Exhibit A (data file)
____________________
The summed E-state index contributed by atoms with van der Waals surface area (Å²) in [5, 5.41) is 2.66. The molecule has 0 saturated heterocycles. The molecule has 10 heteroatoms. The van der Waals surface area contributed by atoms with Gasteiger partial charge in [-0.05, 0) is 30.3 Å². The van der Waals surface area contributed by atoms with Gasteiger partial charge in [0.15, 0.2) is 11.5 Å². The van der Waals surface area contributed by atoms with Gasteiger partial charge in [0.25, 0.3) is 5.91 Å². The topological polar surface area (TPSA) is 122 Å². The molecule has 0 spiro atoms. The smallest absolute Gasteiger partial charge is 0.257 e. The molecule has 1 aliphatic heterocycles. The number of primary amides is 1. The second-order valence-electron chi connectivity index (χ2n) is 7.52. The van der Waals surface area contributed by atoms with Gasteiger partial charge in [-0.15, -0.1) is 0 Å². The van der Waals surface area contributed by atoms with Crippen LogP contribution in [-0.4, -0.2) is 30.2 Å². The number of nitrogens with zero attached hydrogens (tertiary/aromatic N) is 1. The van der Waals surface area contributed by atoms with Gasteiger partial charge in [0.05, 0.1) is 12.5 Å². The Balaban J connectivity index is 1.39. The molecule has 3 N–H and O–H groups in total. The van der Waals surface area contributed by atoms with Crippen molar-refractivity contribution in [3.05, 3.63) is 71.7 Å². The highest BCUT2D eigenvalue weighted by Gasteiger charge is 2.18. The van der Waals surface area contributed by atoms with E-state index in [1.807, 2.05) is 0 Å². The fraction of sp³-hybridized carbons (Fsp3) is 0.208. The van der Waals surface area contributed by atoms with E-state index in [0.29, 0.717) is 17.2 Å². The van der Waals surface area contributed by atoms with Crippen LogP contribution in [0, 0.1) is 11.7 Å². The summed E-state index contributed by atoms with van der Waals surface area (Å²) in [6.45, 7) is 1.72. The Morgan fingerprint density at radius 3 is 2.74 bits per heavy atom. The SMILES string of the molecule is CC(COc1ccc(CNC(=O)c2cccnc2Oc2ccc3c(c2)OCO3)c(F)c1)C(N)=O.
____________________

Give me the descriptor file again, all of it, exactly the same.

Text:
The summed E-state index contributed by atoms with van der Waals surface area (Å²) in [5, 5.41) is 2.66. The molecule has 0 saturated heterocycles. The molecule has 10 heteroatoms. The van der Waals surface area contributed by atoms with Gasteiger partial charge in [-0.05, 0) is 30.3 Å². The van der Waals surface area contributed by atoms with Gasteiger partial charge in [0.15, 0.2) is 11.5 Å². The van der Waals surface area contributed by atoms with Gasteiger partial charge in [0.25, 0.3) is 5.91 Å². The topological polar surface area (TPSA) is 122 Å². The molecule has 0 spiro atoms. The smallest absolute Gasteiger partial charge is 0.257 e. The molecule has 1 aliphatic heterocycles. The number of primary amides is 1. The second-order valence-electron chi connectivity index (χ2n) is 7.52. The van der Waals surface area contributed by atoms with Gasteiger partial charge in [-0.15, -0.1) is 0 Å². The van der Waals surface area contributed by atoms with Crippen LogP contribution in [-0.4, -0.2) is 30.2 Å². The number of nitrogens with zero attached hydrogens (tertiary/aromatic N) is 1. The van der Waals surface area contributed by atoms with Gasteiger partial charge in [0.05, 0.1) is 12.5 Å². The Balaban J connectivity index is 1.39. The molecule has 3 N–H and O–H groups in total. The van der Waals surface area contributed by atoms with Crippen molar-refractivity contribution in [3.05, 3.63) is 71.7 Å². The highest BCUT2D eigenvalue weighted by Gasteiger charge is 2.18. The van der Waals surface area contributed by atoms with E-state index in [1.807, 2.05) is 0 Å². The fraction of sp³-hybridized carbons (Fsp3) is 0.208. The van der Waals surface area contributed by atoms with E-state index in [0.29, 0.717) is 17.2 Å². The van der Waals surface area contributed by atoms with Crippen LogP contribution in [0, 0.1) is 11.7 Å². The summed E-state index contributed by atoms with van der Waals surface area (Å²) in [6.45, 7) is 1.72. The Morgan fingerprint density at radius 3 is 2.74 bits per heavy atom. The SMILES string of the molecule is CC(COc1ccc(CNC(=O)c2cccnc2Oc2ccc3c(c2)OCO3)c(F)c1)C(N)=O.